Those of you who know me well know that it is as much about the journey as the destination. Therefore a necessary trip to Manchester, which I have never knowingly visited before, led to a 2 night stay and a drive through the Peak district to get there. Always enjoy a scenic route rather than motorways if not in a hurry.
We had to stay overnight before our appointment at TLS as our appt was at 9.30am and it’s about a 3 hour drive from home. We broke the drive up with a couple of interesting stops.
Firstly we stopped at Bolsover Castle near Chesterfield. ‘Perched on a ridge above a vale, Bolsover Castle is an extraordinary aristocratic retreat, containing exceptional wall-paintings and interiors’. Founded in 11th century it was seized by the Crown in 1155 but was neglected from mid 14th century. The ruins provided the setting for the Little Castle, begun in 1612. The Terrace and Riding House Ranges were then added making Bolsover a place for aristocratic entertainment. King Charles 1 & Queen Henrietta Maria visited in 1634 when lavish entertainments were provided for them. The decline started in the 1680s and was hastened when the Bolsover Colliery was opened in 1889 causing mining subsidence. After WW2 it was given to the ministry of Works to stabilize the fabric and it passed to English Heritage in 1984.
The exterior was most impressive with stunning views of the castle grounds and the landscape beyond from the walk around the walls. Internally the restoration works are excellent and we found a most knowledgeable volunteer to talk to us about the history of the Castle. In the King’s bedchamber (only used for the one royal visit!) there are 2 anterooms – one showing that hedonism will lead to hell – and the other showing celestrial ‘fun’, with Jesus in the centre dancing! So it begs the question ‘does it matter if you go to heaven or hell’ because you will have a good time in the hereafter either way.
So we really enjoyed Bolsover Castle and our walk around the walls.
Then onto Bakewell – famous for Bakewell tart and, apparently, Bakewell pudding. We found the recommended tea rooms which bake said delicacies to the original recipes and ordered a pudding to share. Delicious!
We spent a quiet evening in our somewhat basic Ibis hotel room rechecking our forms (had to have individual dosiers) ready for the morning excitement!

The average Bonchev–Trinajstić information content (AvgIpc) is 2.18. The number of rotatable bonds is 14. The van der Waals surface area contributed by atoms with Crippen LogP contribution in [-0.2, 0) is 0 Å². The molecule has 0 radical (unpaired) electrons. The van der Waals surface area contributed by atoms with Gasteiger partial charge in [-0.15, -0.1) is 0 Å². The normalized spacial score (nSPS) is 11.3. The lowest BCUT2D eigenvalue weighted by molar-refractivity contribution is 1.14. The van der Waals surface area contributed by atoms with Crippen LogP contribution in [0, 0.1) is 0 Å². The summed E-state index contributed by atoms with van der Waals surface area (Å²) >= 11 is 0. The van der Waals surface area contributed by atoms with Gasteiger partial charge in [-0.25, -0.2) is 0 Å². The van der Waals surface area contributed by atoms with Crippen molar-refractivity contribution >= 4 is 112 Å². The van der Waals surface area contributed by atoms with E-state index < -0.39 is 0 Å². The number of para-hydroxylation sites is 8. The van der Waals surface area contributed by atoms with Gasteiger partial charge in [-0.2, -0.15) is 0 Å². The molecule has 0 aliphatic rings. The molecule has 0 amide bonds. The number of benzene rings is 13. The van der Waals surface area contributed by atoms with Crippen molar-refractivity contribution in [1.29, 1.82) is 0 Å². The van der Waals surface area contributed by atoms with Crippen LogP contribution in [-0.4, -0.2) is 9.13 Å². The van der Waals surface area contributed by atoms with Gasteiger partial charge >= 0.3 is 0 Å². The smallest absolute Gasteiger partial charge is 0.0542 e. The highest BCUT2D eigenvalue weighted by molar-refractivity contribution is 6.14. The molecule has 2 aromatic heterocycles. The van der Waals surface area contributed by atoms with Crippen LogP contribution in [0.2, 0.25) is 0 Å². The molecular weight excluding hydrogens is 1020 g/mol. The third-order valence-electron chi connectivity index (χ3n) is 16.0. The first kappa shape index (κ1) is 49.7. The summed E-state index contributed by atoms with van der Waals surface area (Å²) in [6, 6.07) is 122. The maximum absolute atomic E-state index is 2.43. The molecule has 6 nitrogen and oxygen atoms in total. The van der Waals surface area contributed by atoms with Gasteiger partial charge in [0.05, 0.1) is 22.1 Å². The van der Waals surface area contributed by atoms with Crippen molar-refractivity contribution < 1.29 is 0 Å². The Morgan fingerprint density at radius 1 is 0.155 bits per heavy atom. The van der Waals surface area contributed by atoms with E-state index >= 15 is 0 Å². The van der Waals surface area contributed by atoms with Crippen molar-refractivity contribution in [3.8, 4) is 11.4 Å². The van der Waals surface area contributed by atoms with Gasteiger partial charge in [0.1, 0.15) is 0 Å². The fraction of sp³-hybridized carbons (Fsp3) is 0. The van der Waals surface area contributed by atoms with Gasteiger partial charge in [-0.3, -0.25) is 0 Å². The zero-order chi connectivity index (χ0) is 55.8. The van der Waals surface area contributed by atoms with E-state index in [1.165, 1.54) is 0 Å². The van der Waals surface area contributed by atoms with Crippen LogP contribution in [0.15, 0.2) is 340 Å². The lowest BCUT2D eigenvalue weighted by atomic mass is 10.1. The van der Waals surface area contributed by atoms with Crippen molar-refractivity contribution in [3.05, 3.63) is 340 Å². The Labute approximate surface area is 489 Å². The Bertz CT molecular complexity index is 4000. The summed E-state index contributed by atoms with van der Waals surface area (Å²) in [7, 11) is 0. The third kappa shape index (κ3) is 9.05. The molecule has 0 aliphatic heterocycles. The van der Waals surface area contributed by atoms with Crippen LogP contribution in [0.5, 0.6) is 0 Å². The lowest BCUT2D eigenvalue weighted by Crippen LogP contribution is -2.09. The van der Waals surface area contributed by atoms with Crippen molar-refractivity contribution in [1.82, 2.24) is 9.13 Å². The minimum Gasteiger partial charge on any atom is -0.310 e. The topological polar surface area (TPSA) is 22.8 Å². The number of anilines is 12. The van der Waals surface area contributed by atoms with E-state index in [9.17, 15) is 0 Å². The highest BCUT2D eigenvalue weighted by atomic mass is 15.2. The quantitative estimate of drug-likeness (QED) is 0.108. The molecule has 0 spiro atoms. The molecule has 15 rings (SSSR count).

It took a while but we were finished after about 2 hours and headed for the Lowry Centre.
The Lowry Galleries and exhibition were superb. Really enjoyed seeing the extensive range of art produced by L S Lowry.
Laurence Stephen Lowry ( LAO-ree; 1 November 1887 – 23 February 1976) was an English artist. His drawings and paintings mainly depict Pendlebury, Lancashire, where he lived and worked for more than 40 years, Salford and its vicinity.
Lowry is famous for painting scenes of life in the industrial districts of North West England in the mid-20th century. He developed a distinctive style of painting and is best known for his urban landscapes peopled with human figures, often referred to as “matchstick men”. He painted mysterious unpopulated landscapes, brooding portraits and the unpublished “marionette” works, which were only found after his death.
His use of stylised figures, which cast no shadows, and lack of weather effects in many of his landscapes led critics to label him a naïve “Sunday painter”. (extracts from the Tate London)
We also crossed the bridge over the now defunct Manchester ship canal. Strange to see this huge waterway which was built when Manchester was a major port, only being used by a few kayaks, paddleboarders and open water swimmers. We made a short visit to the Imperial War Museum North. Horrific to note the similarities between the Hitler regime and Putin and Russia now. Frightening.
In the evening we had a super meal at the Pier Eight restaurant before going to see ‘Paul Merton and Chums Impro’ at the theatre. A most enjoyable end to our day. Always good to have a belly laugh or two after a hard day at the visa centre!
Returning home, via the scenic Peak District again, we stopped in the picturesque (but very busy) market town of Castleton and visited Peveril Castle. It is a spectacularly sited castle, started around 1066, high on a ridge above the town. The sheer drops all around would have provided excellent defence from attack. there are breathtaking views over the Peak District’s hills and valleys.
We wandered around the town, had lunch at a local hostelry and headed for home to await the outcome of our visa application.
Fingers crossed my next blog will be from France … and very soon!